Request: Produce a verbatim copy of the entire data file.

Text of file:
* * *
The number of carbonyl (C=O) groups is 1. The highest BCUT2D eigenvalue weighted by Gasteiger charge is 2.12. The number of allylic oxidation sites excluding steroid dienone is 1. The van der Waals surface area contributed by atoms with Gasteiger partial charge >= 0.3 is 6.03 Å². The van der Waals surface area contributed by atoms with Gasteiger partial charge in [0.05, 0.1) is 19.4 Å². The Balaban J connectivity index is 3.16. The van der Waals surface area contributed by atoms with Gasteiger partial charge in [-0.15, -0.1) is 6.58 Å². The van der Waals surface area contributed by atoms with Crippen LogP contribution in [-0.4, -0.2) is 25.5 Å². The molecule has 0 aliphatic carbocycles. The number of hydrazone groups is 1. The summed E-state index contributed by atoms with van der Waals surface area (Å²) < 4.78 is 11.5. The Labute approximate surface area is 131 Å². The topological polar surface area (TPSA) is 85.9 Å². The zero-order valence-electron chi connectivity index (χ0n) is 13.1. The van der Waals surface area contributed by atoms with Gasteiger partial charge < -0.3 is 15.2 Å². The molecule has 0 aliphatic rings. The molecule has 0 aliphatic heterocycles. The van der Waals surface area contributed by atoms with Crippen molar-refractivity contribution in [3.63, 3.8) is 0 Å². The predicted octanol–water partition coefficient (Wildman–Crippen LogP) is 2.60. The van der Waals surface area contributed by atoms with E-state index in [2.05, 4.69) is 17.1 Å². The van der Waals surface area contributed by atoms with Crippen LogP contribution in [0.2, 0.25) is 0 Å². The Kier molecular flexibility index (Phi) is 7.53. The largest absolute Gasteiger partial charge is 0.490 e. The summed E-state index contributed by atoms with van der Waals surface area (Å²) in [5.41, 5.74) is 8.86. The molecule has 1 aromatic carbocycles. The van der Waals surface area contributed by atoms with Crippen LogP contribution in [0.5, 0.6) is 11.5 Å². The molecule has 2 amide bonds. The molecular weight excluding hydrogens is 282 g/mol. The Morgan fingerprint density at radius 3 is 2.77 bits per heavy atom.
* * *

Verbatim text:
The number of carbonyl (C=O) groups is 1. The highest BCUT2D eigenvalue weighted by Gasteiger charge is 2.12. The number of allylic oxidation sites excluding steroid dienone is 1. The van der Waals surface area contributed by atoms with Gasteiger partial charge >= 0.3 is 6.03 Å². The van der Waals surface area contributed by atoms with Gasteiger partial charge in [0.05, 0.1) is 19.4 Å². The Balaban J connectivity index is 3.16. The van der Waals surface area contributed by atoms with Gasteiger partial charge in [-0.15, -0.1) is 6.58 Å². The van der Waals surface area contributed by atoms with Crippen LogP contribution in [-0.4, -0.2) is 25.5 Å². The molecule has 0 aliphatic carbocycles. The number of hydrazone groups is 1. The summed E-state index contributed by atoms with van der Waals surface area (Å²) < 4.78 is 11.5. The Labute approximate surface area is 131 Å². The topological polar surface area (TPSA) is 85.9 Å². The zero-order valence-electron chi connectivity index (χ0n) is 13.1. The van der Waals surface area contributed by atoms with Gasteiger partial charge < -0.3 is 15.2 Å². The molecule has 0 aliphatic rings. The molecule has 0 aliphatic heterocycles. The van der Waals surface area contributed by atoms with Crippen molar-refractivity contribution in [3.63, 3.8) is 0 Å². The predicted octanol–water partition coefficient (Wildman–Crippen LogP) is 2.60. The van der Waals surface area contributed by atoms with E-state index in [2.05, 4.69) is 17.1 Å². The van der Waals surface area contributed by atoms with Crippen LogP contribution in [0.2, 0.25) is 0 Å². The Kier molecular flexibility index (Phi) is 7.53. The largest absolute Gasteiger partial charge is 0.490 e. The summed E-state index contributed by atoms with van der Waals surface area (Å²) in [5.41, 5.74) is 8.86. The molecule has 1 aromatic carbocycles. The van der Waals surface area contributed by atoms with Crippen LogP contribution in [0.5, 0.6) is 11.5 Å². The molecule has 2 amide bonds. The molecular weight excluding hydrogens is 282 g/mol. The Morgan fingerprint density at radius 3 is 2.77 bits per heavy atom.